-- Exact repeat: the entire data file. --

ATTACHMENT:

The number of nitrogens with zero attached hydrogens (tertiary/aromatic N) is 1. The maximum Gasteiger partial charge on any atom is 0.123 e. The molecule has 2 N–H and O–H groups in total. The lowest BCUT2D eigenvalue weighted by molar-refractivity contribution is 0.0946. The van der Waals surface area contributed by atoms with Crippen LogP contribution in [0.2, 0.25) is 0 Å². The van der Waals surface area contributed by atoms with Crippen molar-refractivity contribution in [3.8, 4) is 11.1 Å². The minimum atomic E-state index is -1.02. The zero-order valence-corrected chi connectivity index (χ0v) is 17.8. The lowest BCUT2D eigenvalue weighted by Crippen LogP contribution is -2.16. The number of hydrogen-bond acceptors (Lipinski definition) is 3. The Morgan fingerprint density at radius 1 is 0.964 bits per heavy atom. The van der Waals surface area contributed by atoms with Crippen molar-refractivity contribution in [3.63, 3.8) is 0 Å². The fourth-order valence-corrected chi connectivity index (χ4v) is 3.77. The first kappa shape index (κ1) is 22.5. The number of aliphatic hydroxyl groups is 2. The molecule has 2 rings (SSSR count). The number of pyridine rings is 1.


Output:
The number of nitrogens with zero attached hydrogens (tertiary/aromatic N) is 1. The maximum Gasteiger partial charge on any atom is 0.123 e. The molecule has 2 N–H and O–H groups in total. The lowest BCUT2D eigenvalue weighted by molar-refractivity contribution is 0.0946. The van der Waals surface area contributed by atoms with Crippen LogP contribution in [0.2, 0.25) is 0 Å². The van der Waals surface area contributed by atoms with Crippen molar-refractivity contribution in [3.8, 4) is 11.1 Å². The minimum atomic E-state index is -1.02. The zero-order valence-corrected chi connectivity index (χ0v) is 17.8. The lowest BCUT2D eigenvalue weighted by Crippen LogP contribution is -2.16. The number of hydrogen-bond acceptors (Lipinski definition) is 3. The Morgan fingerprint density at radius 1 is 0.964 bits per heavy atom. The van der Waals surface area contributed by atoms with Crippen molar-refractivity contribution in [3.63, 3.8) is 0 Å². The fourth-order valence-corrected chi connectivity index (χ4v) is 3.77. The first kappa shape index (κ1) is 22.5. The number of aliphatic hydroxyl groups is 2. The molecule has 2 rings (SSSR count). The number of pyridine rings is 1.